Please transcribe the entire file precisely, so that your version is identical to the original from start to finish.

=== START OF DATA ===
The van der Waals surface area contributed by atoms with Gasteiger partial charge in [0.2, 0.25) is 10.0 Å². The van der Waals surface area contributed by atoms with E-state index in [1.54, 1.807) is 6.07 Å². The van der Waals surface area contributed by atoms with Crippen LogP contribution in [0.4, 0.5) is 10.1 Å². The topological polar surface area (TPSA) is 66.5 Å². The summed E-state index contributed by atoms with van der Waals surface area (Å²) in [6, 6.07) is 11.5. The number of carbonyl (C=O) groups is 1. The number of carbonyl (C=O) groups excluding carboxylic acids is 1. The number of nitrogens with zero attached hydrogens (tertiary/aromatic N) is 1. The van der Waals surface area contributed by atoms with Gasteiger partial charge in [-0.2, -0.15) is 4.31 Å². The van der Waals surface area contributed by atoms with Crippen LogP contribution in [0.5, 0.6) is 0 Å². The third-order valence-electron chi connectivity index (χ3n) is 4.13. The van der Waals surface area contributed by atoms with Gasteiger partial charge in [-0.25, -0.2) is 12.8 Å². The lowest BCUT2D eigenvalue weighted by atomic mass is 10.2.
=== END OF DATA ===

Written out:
The van der Waals surface area contributed by atoms with Gasteiger partial charge in [0.2, 0.25) is 10.0 Å². The van der Waals surface area contributed by atoms with E-state index in [1.54, 1.807) is 6.07 Å². The van der Waals surface area contributed by atoms with Crippen LogP contribution in [0.4, 0.5) is 10.1 Å². The topological polar surface area (TPSA) is 66.5 Å². The summed E-state index contributed by atoms with van der Waals surface area (Å²) in [6, 6.07) is 11.5. The number of carbonyl (C=O) groups is 1. The number of carbonyl (C=O) groups excluding carboxylic acids is 1. The number of nitrogens with zero attached hydrogens (tertiary/aromatic N) is 1. The van der Waals surface area contributed by atoms with Gasteiger partial charge in [-0.2, -0.15) is 4.31 Å². The van der Waals surface area contributed by atoms with Crippen LogP contribution in [0.5, 0.6) is 0 Å². The third-order valence-electron chi connectivity index (χ3n) is 4.13. The van der Waals surface area contributed by atoms with Gasteiger partial charge in [-0.25, -0.2) is 12.8 Å². The lowest BCUT2D eigenvalue weighted by atomic mass is 10.2.